Like pixies and pegasus, the idea of a solar powered car is dreamy and perfect. Who wouldn’t want a sun-powered car? Who doesn’t want to ditch lines and bills at the gas station? This the car can go up to 450 miles on a single charge, with solar panels covering five square meters of roof that can recover up to 12km of range per hour. This the car has four electric motors! This car… sounds almost too good to be true, right?
Lightyear 0 first generation (see website is called light year.one) began production for the European market in December 2022, the company claims, although a video of it “Production line” looks more like someone’s garage than a factory. (The company says the factory that makes the Mercedes A-Class will eventually handle production.)
Now, at CES 2023, the company has unveiled the next-gen Lightyear 2 – and no, we’re not sure what happened to version 1 either.
“We’re applying all the lessons – and there’s a lot – from Lightyear 0 to Lightyear 2,” Alexandre Hoefsloot, CEO and co-founder of Lightyear, told me. But this is only the beginning, and it takes time to create a new car, much less one that is powered by the sun. “It will take another two and a half years to get to production… you know the automotive industry. It takes a long time,” he said.
Disclaimer: I and other members of the press were allowed to take a look at the new model. But I was unable to photograph it or record videos for you. Still, I took a good look. and that’s really nice!
As with the 0, the Lightyear 2 harnesses the power of the sun with solar panels on the hood, roof and above the trunk. They are hybrid vehicles, meaning they are not entirely dependent on sunlight for power; it is only about reducing dependence on strained power grids. In fact, they also reverse the scenario by feeding clean energy back into the grid, the company claims.
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Rainbows and unicorns sound great too, don’t they? Unfortunately, the company’s onepager is as light in detail as the sun. To validate the car’s viability and answer some key questions, joined the company for an exclusive showcase at CES in Las Vegas.
“In a decent solar car, our definition is that at least half of all the energy needed in a year must come from the sun,” Hoefsloot told me. “Even in the Netherlands. It’s the cloudiest country in the world, so we think that’s a pretty good definition.” It’s a smart definition that takes into account seasonality: you’ll get less sunlight in winter than in summer, but that doesn’t mean your solar car is off for half the year. You’ll just pay more per mile in winter.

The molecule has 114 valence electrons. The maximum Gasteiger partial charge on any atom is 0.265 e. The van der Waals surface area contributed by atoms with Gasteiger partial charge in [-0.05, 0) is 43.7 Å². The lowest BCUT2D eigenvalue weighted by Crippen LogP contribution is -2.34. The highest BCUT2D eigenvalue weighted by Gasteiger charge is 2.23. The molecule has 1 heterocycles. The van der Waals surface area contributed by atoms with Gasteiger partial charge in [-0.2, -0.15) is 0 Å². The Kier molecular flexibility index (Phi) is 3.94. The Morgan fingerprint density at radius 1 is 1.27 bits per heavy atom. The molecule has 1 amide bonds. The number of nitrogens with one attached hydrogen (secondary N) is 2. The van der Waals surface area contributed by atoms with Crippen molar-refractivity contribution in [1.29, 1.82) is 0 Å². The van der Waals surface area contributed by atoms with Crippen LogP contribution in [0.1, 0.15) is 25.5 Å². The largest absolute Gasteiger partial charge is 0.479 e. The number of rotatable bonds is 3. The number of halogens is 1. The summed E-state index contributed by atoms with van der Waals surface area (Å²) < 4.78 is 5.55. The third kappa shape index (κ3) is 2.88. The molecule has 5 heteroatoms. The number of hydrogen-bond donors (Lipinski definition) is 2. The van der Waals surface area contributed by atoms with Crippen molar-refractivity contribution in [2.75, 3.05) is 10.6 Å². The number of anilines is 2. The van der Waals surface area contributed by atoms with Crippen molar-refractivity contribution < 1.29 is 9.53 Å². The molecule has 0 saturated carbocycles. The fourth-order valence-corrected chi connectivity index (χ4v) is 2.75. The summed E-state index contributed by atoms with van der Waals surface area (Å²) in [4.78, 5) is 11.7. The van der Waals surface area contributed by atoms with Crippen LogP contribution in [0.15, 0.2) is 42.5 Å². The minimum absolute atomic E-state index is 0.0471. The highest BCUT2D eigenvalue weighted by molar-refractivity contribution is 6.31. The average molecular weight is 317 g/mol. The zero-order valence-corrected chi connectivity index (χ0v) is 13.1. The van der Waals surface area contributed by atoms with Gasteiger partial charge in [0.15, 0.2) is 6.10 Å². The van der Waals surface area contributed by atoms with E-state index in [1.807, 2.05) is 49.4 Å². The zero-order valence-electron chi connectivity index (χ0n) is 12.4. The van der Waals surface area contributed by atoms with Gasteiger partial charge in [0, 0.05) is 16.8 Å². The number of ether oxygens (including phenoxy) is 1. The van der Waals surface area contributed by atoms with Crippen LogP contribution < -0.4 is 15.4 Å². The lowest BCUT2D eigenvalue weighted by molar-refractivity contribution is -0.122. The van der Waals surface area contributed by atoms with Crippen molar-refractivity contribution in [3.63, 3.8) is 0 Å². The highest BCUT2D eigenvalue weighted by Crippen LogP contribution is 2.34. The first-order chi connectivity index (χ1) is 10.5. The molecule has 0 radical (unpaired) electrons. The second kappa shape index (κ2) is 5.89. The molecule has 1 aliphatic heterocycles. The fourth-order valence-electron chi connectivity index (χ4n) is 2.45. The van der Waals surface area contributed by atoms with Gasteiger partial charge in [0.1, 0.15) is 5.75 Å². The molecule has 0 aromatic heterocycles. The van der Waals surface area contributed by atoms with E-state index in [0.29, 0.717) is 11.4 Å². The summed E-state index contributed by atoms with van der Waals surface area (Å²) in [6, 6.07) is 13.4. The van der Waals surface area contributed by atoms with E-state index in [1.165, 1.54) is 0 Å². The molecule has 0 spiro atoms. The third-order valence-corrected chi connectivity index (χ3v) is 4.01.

The inside of the Model 2 is surprisingly simplistic: there’s a large LCD panel, like a Tesla Model 3 (Hoefsloot told me he drives one himself). But there is no instrument cluster and almost nothing else at your fingertips other than the steering wheel. Instead of the speedometer there is an opening compartment. And a small display between the handlebars and the windshield that shows speed and range and any other specs you need.
“Target below $40,000? Achieve this with a completely new concept? It’s a challenge. So everything you see here in the interior is also focused on how to get to those cost levels,” said Hoefsloot. Therefore, the doors are made of recycled plastic, the textiles on the front fascia add splash and character, but in the end it is a bit stripped down.
Our first client meets his car on Dutch soil for the first time. pic.twitter.com/K14QwsSw3wDecember 20, 2022
In July 2021, the company said it was working with Finnish company Valmet to build prototypes for the Lightyear 0, which has a six-figure price tag. Last summer, the company finally opened its barn door to show the world the fruits of half a decade of work: a $250,000, solar-powered electric car that can run for up to seven months without connecting to a conventional charger.
Several companies, in addition to Lightyear, are currently on the verge of producing scalable solar powered vehicles that could soon hit the road. Mercedes, Hyundai, Tesla and Toyota, to name a few major brands, are actively developing solar-powered models or hybrid versions.
Major issues that continue to plague the deployment of these vehicles include difficulties in producing safe, reliable, and cost-effective vehicle integration modules, as well as reduced power generation due to bad weather and other obstructions (consider the number of buildings, bridges, trees, and tunnels blocking the panels roof).
But solar powered cars? Who wouldn’t want that? We hold our breath for unicorns.
Correction: January 8, 2023 An earlier version of this article misspelled the name of Lightyear’s manufacturing partner. The correct name is Valmet, not Valnet. The title of this article has also been changed for clarity to reflect the fact that production will start in 2025, but sales are likely to start sooner.